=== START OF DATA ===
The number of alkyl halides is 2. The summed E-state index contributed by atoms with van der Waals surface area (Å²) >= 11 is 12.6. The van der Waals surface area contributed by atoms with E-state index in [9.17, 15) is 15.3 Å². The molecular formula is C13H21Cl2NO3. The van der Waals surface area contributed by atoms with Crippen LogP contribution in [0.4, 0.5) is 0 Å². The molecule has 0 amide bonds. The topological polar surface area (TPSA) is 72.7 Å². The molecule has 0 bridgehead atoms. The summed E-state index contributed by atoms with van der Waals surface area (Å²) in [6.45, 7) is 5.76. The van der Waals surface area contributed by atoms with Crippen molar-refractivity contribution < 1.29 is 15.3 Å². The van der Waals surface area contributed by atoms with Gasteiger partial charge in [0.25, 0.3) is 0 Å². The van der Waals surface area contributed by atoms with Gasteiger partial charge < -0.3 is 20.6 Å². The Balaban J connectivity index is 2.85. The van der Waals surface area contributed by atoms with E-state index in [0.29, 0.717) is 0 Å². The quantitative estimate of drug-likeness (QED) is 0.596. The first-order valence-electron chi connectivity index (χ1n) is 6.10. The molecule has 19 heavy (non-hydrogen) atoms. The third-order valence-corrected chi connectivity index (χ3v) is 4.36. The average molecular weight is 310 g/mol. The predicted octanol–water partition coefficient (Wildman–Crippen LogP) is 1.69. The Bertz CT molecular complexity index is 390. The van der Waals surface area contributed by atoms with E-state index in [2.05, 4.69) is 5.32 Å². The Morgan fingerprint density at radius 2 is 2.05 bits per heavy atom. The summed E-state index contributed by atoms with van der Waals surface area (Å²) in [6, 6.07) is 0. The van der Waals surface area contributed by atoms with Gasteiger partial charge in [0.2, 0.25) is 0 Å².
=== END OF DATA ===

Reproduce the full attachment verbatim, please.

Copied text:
The number of alkyl halides is 2. The summed E-state index contributed by atoms with van der Waals surface area (Å²) >= 11 is 12.6. The van der Waals surface area contributed by atoms with E-state index in [9.17, 15) is 15.3 Å². The molecular formula is C13H21Cl2NO3. The van der Waals surface area contributed by atoms with Crippen LogP contribution in [0.4, 0.5) is 0 Å². The molecule has 0 amide bonds. The topological polar surface area (TPSA) is 72.7 Å². The molecule has 0 bridgehead atoms. The summed E-state index contributed by atoms with van der Waals surface area (Å²) in [6.45, 7) is 5.76. The van der Waals surface area contributed by atoms with Crippen molar-refractivity contribution < 1.29 is 15.3 Å². The van der Waals surface area contributed by atoms with Gasteiger partial charge in [0.25, 0.3) is 0 Å². The van der Waals surface area contributed by atoms with Gasteiger partial charge < -0.3 is 20.6 Å². The Balaban J connectivity index is 2.85. The van der Waals surface area contributed by atoms with E-state index in [0.29, 0.717) is 0 Å². The quantitative estimate of drug-likeness (QED) is 0.596. The first-order valence-electron chi connectivity index (χ1n) is 6.10. The molecule has 19 heavy (non-hydrogen) atoms. The third-order valence-corrected chi connectivity index (χ3v) is 4.36. The average molecular weight is 310 g/mol. The predicted octanol–water partition coefficient (Wildman–Crippen LogP) is 1.69. The Bertz CT molecular complexity index is 390. The van der Waals surface area contributed by atoms with E-state index in [2.05, 4.69) is 5.32 Å². The Morgan fingerprint density at radius 2 is 2.05 bits per heavy atom. The summed E-state index contributed by atoms with van der Waals surface area (Å²) in [6, 6.07) is 0. The van der Waals surface area contributed by atoms with Gasteiger partial charge in [0.2, 0.25) is 0 Å².